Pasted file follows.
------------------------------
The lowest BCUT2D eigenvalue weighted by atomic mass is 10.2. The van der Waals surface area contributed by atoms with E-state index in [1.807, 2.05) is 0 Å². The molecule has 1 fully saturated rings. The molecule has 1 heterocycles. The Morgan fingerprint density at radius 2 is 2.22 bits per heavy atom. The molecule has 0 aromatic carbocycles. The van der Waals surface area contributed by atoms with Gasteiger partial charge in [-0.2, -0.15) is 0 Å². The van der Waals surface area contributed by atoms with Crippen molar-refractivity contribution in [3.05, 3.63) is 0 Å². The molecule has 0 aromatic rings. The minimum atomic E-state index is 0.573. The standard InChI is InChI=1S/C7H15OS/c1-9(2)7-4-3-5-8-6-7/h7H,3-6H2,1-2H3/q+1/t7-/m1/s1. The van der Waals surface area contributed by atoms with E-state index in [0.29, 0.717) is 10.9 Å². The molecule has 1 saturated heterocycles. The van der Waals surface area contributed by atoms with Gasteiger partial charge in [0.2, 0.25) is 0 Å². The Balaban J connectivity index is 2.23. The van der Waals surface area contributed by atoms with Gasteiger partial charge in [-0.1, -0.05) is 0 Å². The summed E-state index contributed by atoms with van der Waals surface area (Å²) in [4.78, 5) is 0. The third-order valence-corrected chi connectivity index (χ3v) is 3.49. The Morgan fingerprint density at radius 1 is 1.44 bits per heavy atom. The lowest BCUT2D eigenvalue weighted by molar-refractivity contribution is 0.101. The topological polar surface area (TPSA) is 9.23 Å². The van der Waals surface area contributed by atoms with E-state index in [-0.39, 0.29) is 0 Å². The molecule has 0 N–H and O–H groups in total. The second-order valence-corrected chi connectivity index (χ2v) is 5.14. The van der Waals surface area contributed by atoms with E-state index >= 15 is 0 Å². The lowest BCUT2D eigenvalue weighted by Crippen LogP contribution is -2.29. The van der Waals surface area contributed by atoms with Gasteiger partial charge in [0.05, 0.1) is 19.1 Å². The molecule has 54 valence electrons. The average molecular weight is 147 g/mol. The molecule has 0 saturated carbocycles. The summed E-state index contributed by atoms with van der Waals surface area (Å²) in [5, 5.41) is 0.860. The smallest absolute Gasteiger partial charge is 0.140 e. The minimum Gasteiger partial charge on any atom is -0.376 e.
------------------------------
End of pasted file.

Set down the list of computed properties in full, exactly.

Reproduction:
The lowest BCUT2D eigenvalue weighted by atomic mass is 10.2. The van der Waals surface area contributed by atoms with E-state index in [1.807, 2.05) is 0 Å². The molecule has 1 fully saturated rings. The molecule has 1 heterocycles. The Morgan fingerprint density at radius 2 is 2.22 bits per heavy atom. The molecule has 0 aromatic carbocycles. The van der Waals surface area contributed by atoms with Gasteiger partial charge in [-0.2, -0.15) is 0 Å². The van der Waals surface area contributed by atoms with Crippen molar-refractivity contribution in [3.05, 3.63) is 0 Å². The molecule has 0 aromatic rings. The minimum atomic E-state index is 0.573. The standard InChI is InChI=1S/C7H15OS/c1-9(2)7-4-3-5-8-6-7/h7H,3-6H2,1-2H3/q+1/t7-/m1/s1. The van der Waals surface area contributed by atoms with E-state index in [0.29, 0.717) is 10.9 Å². The molecule has 1 saturated heterocycles. The van der Waals surface area contributed by atoms with Gasteiger partial charge in [0.2, 0.25) is 0 Å². The Balaban J connectivity index is 2.23. The van der Waals surface area contributed by atoms with Gasteiger partial charge in [-0.1, -0.05) is 0 Å². The summed E-state index contributed by atoms with van der Waals surface area (Å²) in [4.78, 5) is 0. The third-order valence-corrected chi connectivity index (χ3v) is 3.49. The Morgan fingerprint density at radius 1 is 1.44 bits per heavy atom. The lowest BCUT2D eigenvalue weighted by molar-refractivity contribution is 0.101. The topological polar surface area (TPSA) is 9.23 Å². The van der Waals surface area contributed by atoms with E-state index in [-0.39, 0.29) is 0 Å². The molecule has 0 N–H and O–H groups in total. The second-order valence-corrected chi connectivity index (χ2v) is 5.14. The van der Waals surface area contributed by atoms with E-state index >= 15 is 0 Å². The lowest BCUT2D eigenvalue weighted by Crippen LogP contribution is -2.29. The van der Waals surface area contributed by atoms with Gasteiger partial charge in [0.05, 0.1) is 19.1 Å². The molecule has 54 valence electrons. The average molecular weight is 147 g/mol. The molecule has 0 saturated carbocycles. The summed E-state index contributed by atoms with van der Waals surface area (Å²) in [5, 5.41) is 0.860. The smallest absolute Gasteiger partial charge is 0.140 e. The minimum Gasteiger partial charge on any atom is -0.376 e.